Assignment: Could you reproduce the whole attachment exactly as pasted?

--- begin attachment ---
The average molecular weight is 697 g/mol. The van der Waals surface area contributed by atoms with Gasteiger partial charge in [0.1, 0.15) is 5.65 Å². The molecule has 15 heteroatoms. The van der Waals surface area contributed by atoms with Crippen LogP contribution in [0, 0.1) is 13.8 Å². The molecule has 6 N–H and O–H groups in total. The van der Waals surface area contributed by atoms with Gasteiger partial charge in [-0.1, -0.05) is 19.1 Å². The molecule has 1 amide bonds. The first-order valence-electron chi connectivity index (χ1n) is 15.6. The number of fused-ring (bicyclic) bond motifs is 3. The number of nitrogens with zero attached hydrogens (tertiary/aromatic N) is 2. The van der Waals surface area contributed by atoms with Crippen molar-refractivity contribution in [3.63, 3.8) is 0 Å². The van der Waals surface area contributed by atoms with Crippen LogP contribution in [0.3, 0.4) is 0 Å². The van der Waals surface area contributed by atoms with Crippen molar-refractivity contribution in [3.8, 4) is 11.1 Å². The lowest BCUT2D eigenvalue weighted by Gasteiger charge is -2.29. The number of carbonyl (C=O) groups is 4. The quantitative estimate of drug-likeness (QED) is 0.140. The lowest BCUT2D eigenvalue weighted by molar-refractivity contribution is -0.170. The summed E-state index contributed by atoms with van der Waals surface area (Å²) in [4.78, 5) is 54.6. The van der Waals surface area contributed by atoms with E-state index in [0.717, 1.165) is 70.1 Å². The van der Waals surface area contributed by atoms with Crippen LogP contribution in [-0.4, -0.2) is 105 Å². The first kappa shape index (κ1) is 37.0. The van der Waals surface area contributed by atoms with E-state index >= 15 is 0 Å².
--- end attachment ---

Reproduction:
The average molecular weight is 697 g/mol. The van der Waals surface area contributed by atoms with Gasteiger partial charge in [0.1, 0.15) is 5.65 Å². The molecule has 15 heteroatoms. The van der Waals surface area contributed by atoms with Crippen LogP contribution in [0, 0.1) is 13.8 Å². The molecule has 6 N–H and O–H groups in total. The van der Waals surface area contributed by atoms with Gasteiger partial charge in [-0.1, -0.05) is 19.1 Å². The molecule has 1 amide bonds. The first-order valence-electron chi connectivity index (χ1n) is 15.6. The number of fused-ring (bicyclic) bond motifs is 3. The number of nitrogens with zero attached hydrogens (tertiary/aromatic N) is 2. The van der Waals surface area contributed by atoms with Crippen molar-refractivity contribution in [3.63, 3.8) is 0 Å². The van der Waals surface area contributed by atoms with Crippen LogP contribution in [0.3, 0.4) is 0 Å². The van der Waals surface area contributed by atoms with Crippen molar-refractivity contribution in [3.8, 4) is 11.1 Å². The lowest BCUT2D eigenvalue weighted by Gasteiger charge is -2.29. The number of carbonyl (C=O) groups is 4. The quantitative estimate of drug-likeness (QED) is 0.140. The lowest BCUT2D eigenvalue weighted by molar-refractivity contribution is -0.170. The summed E-state index contributed by atoms with van der Waals surface area (Å²) in [4.78, 5) is 54.6. The van der Waals surface area contributed by atoms with E-state index in [0.717, 1.165) is 70.1 Å². The van der Waals surface area contributed by atoms with Crippen LogP contribution in [-0.4, -0.2) is 105 Å². The first kappa shape index (κ1) is 37.0. The van der Waals surface area contributed by atoms with E-state index >= 15 is 0 Å².